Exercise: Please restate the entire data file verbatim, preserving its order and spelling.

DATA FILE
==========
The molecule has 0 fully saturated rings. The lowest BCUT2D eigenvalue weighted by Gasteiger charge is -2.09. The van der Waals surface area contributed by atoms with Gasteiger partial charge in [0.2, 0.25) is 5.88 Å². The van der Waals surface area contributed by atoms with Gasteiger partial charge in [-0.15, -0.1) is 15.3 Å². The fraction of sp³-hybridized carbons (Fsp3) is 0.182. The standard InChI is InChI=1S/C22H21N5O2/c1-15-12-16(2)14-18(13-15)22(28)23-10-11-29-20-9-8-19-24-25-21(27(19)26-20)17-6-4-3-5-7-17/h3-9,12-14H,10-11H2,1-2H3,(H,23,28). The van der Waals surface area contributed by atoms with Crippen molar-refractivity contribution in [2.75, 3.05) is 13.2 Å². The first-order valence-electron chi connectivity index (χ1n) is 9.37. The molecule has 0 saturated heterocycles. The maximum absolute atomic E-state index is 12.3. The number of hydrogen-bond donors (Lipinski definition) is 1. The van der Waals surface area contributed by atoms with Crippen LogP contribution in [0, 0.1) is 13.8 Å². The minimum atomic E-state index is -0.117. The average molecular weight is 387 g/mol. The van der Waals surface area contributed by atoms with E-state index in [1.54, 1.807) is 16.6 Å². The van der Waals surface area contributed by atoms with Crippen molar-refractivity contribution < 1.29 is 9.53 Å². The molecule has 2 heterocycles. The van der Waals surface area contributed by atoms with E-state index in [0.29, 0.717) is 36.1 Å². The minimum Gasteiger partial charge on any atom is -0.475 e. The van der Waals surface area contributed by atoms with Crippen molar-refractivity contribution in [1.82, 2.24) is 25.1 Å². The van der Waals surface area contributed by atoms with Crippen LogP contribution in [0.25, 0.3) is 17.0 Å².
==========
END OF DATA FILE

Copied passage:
The molecule has 0 fully saturated rings. The lowest BCUT2D eigenvalue weighted by Gasteiger charge is -2.09. The van der Waals surface area contributed by atoms with Gasteiger partial charge in [0.2, 0.25) is 5.88 Å². The van der Waals surface area contributed by atoms with Gasteiger partial charge in [-0.15, -0.1) is 15.3 Å². The fraction of sp³-hybridized carbons (Fsp3) is 0.182. The standard InChI is InChI=1S/C22H21N5O2/c1-15-12-16(2)14-18(13-15)22(28)23-10-11-29-20-9-8-19-24-25-21(27(19)26-20)17-6-4-3-5-7-17/h3-9,12-14H,10-11H2,1-2H3,(H,23,28). The van der Waals surface area contributed by atoms with Crippen molar-refractivity contribution in [2.75, 3.05) is 13.2 Å². The first-order valence-electron chi connectivity index (χ1n) is 9.37. The molecule has 0 saturated heterocycles. The maximum absolute atomic E-state index is 12.3. The number of hydrogen-bond donors (Lipinski definition) is 1. The van der Waals surface area contributed by atoms with Crippen LogP contribution in [0, 0.1) is 13.8 Å². The minimum atomic E-state index is -0.117. The average molecular weight is 387 g/mol. The van der Waals surface area contributed by atoms with E-state index in [1.54, 1.807) is 16.6 Å². The van der Waals surface area contributed by atoms with Crippen molar-refractivity contribution < 1.29 is 9.53 Å². The molecule has 2 heterocycles. The van der Waals surface area contributed by atoms with E-state index in [0.29, 0.717) is 36.1 Å². The minimum Gasteiger partial charge on any atom is -0.475 e. The van der Waals surface area contributed by atoms with Crippen molar-refractivity contribution in [1.82, 2.24) is 25.1 Å². The van der Waals surface area contributed by atoms with Crippen LogP contribution in [0.25, 0.3) is 17.0 Å².